Adopting alternative corporate financing and ownership models in shipping

Submitting Institution

City University, London

Unit of Assessment

Business and Management Studies

Summary Impact Type


Research Subject Area(s)

Economics: Applied Economics, Econometrics
Commerce, Management, Tourism and Services: Banking, Finance and Investment

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Summary of the impact

Professor Costas Grammenos' research at City University London changed the way traditional family shipping companies perceived the capital markets as a source of finance. Dissemination of his research to the international business community through international dialogue, debates and speeches has made a significant impact on the international shipping industry, in which several City alumni raised, or helped others to raise, funds from major global capital markets (e.g., New York, London). Up to 2000, only 25 shipping companies had raised finance from the US equity capital markets, with the number increasing to 56 for the period from 2000 to 2013.

Underpinning research

Professor Grammenos (at City since 1984) and his research group have spent thirty years conducting research into shipping, trade and finance and have had over fifty original articles published in peer-reviewed journals. Grammenos' early research focused on understanding shipping business cycles, credit risk analysis, the principal sources of security at the banks that lend to shipping companies and the significance of `family name' to the reputation of the shipping company. Over time his research increasingly explored how equity and bond markets could be used to provide shipping companies with a wider variety of sources of finance in addition to bank lending. In doing so he drew the attention of the shipping world to the potential of public and private equity and debt markets as new sources for shipping finance.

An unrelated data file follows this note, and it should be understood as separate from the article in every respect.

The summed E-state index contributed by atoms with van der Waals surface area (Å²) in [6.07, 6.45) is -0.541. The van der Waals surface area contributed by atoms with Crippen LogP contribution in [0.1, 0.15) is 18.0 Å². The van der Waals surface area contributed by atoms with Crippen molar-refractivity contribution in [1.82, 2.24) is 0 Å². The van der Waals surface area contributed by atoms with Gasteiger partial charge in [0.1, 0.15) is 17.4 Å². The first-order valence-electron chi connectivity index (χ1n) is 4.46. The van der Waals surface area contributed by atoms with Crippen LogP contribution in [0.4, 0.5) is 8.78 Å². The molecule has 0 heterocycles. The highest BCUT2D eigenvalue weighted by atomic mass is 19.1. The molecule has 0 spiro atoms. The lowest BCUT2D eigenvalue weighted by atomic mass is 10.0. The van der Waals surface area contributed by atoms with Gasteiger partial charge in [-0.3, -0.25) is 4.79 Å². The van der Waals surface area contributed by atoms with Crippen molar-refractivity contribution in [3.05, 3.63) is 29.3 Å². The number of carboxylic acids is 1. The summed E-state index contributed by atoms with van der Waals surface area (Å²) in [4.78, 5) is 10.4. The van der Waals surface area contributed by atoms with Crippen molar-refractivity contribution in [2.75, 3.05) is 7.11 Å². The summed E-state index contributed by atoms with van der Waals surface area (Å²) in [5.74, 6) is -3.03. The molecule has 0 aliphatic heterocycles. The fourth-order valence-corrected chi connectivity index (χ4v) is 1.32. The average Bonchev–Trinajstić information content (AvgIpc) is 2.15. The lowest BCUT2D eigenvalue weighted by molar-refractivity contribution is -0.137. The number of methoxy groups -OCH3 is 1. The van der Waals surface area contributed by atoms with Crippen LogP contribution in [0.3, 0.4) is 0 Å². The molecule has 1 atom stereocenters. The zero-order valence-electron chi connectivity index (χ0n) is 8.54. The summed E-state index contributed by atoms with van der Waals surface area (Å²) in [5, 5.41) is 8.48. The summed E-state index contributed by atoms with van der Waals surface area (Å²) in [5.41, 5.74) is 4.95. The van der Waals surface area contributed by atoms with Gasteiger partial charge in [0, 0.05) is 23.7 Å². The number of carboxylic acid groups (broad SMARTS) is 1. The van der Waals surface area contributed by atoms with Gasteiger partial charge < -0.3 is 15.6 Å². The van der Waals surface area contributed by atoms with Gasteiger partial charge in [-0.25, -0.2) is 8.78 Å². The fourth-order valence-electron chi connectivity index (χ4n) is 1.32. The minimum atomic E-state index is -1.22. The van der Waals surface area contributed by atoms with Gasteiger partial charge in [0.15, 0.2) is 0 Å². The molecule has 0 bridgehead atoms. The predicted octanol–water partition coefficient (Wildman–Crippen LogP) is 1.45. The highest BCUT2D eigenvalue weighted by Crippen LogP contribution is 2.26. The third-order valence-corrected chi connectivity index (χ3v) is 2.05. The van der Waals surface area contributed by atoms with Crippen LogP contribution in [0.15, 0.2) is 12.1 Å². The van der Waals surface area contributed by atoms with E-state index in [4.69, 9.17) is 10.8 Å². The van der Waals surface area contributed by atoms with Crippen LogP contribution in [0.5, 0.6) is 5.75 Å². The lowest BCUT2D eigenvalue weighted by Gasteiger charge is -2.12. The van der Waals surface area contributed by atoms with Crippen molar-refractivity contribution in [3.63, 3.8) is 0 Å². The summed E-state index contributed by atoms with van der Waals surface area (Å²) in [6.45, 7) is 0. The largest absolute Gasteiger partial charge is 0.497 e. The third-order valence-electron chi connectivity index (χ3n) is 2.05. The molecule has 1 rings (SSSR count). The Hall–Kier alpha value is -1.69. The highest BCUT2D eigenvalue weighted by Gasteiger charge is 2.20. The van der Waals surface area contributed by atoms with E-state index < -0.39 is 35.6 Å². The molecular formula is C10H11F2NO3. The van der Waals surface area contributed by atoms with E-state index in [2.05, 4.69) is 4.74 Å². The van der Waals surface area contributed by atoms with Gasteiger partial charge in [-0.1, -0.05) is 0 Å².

In 1996, Grammenos published the first ever peer-reviewed research on shipping equities and capital markets, Grammenos and Marcoulis (1996a). The paper examined the financial performance of shipping stocks traded on stock exchanges around the globe. Shipping companies with prime business on vessel operations were mainly considered and critical factors associated with shipping Initial Public Offerings (IPOs) were investigated. As these companies grew bigger, they reorganised and met their capital needs in the stock market more frequently. This novel work was followed by research into the reasons why shipping companies go public and the factors that affect the initial returns of shipping IPOs (Grammenos and Marcoulis, 1996b). Until quite recently, most investors did not view shipping shares as an attractive asset class and, from the shipping companies' perspective, close family ownership ties and a reluctance of ship owners to dilute company control meant that shipping companies rarely considered using equity finance.

The cyclical and highly volatile behaviour of the shipping business and their corporate earnings help to explain the negative attitude of investors towards shipping stocks. The macroeconomic cycle exerts a significant impact on shipping stock returns. Grammenos and Arkoulis (2002) studied a sample of 36 shipping companies from across the globe during the period 1989 to 1998. They looked at returns on world equity markets against a set of global macroeconomic variables and found that oil prices and laid up tonnage (e.g., ships not in active service) are negatively related to valuations of shipping stocks, whereas the exchange rate variable displays a positive relationship.

An alternative source of capital to fund shipping investments is debt finance, especially issued bond securities. Like equity, financing shipping projects using bond issues has traditionally not been a popular choice for ship owners due to a period of high default rates in the 1990s and because low interest loans drew companies requiring finance back to bank lending and overdrafts. Shipping bonds are considered high-yield bonds indicating a higher risk of default, but they typically pay higher yields than better quality bonds to make them attractive to investors.